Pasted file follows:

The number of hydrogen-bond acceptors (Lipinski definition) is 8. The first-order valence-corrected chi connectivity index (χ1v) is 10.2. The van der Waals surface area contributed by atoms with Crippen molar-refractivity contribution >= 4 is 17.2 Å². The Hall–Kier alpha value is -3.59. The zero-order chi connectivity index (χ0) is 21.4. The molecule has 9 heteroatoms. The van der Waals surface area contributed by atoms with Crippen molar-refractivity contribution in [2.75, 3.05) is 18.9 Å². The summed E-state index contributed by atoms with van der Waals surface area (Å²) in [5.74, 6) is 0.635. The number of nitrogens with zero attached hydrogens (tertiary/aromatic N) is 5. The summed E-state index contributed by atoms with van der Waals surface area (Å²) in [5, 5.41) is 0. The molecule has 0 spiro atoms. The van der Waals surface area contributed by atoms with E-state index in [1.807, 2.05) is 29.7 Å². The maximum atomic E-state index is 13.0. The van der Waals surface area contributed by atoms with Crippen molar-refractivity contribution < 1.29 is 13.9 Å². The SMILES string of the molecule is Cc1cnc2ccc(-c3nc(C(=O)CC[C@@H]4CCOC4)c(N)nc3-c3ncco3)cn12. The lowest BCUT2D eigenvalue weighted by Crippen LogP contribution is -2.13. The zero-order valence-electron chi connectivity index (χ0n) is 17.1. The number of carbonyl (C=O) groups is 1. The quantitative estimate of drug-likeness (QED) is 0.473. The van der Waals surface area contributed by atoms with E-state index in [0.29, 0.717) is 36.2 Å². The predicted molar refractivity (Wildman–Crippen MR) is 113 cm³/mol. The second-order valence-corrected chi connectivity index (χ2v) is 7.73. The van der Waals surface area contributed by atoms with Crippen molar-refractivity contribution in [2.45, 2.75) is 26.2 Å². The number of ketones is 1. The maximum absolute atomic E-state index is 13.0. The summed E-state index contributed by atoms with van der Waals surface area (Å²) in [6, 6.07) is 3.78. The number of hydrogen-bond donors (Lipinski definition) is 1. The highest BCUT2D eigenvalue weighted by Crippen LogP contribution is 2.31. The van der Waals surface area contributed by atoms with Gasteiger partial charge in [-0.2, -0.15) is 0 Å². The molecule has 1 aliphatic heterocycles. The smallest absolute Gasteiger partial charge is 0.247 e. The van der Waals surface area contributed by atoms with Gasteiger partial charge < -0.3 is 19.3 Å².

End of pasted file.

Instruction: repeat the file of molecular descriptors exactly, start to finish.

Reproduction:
The number of hydrogen-bond acceptors (Lipinski definition) is 8. The first-order valence-corrected chi connectivity index (χ1v) is 10.2. The van der Waals surface area contributed by atoms with Crippen molar-refractivity contribution >= 4 is 17.2 Å². The Hall–Kier alpha value is -3.59. The zero-order chi connectivity index (χ0) is 21.4. The molecule has 9 heteroatoms. The van der Waals surface area contributed by atoms with Crippen molar-refractivity contribution in [2.75, 3.05) is 18.9 Å². The summed E-state index contributed by atoms with van der Waals surface area (Å²) in [5.74, 6) is 0.635. The number of nitrogens with zero attached hydrogens (tertiary/aromatic N) is 5. The summed E-state index contributed by atoms with van der Waals surface area (Å²) in [5, 5.41) is 0. The molecule has 0 spiro atoms. The van der Waals surface area contributed by atoms with E-state index in [1.807, 2.05) is 29.7 Å². The maximum atomic E-state index is 13.0. The van der Waals surface area contributed by atoms with Crippen molar-refractivity contribution < 1.29 is 13.9 Å². The SMILES string of the molecule is Cc1cnc2ccc(-c3nc(C(=O)CC[C@@H]4CCOC4)c(N)nc3-c3ncco3)cn12. The lowest BCUT2D eigenvalue weighted by Crippen LogP contribution is -2.13. The zero-order valence-electron chi connectivity index (χ0n) is 17.1. The number of carbonyl (C=O) groups is 1. The quantitative estimate of drug-likeness (QED) is 0.473. The van der Waals surface area contributed by atoms with E-state index in [0.29, 0.717) is 36.2 Å². The predicted molar refractivity (Wildman–Crippen MR) is 113 cm³/mol. The second-order valence-corrected chi connectivity index (χ2v) is 7.73. The van der Waals surface area contributed by atoms with Crippen molar-refractivity contribution in [2.45, 2.75) is 26.2 Å². The number of ketones is 1. The maximum absolute atomic E-state index is 13.0. The summed E-state index contributed by atoms with van der Waals surface area (Å²) in [6, 6.07) is 3.78. The number of hydrogen-bond donors (Lipinski definition) is 1. The highest BCUT2D eigenvalue weighted by Crippen LogP contribution is 2.31. The van der Waals surface area contributed by atoms with Gasteiger partial charge in [-0.2, -0.15) is 0 Å². The molecule has 1 aliphatic heterocycles. The smallest absolute Gasteiger partial charge is 0.247 e. The van der Waals surface area contributed by atoms with Gasteiger partial charge < -0.3 is 19.3 Å².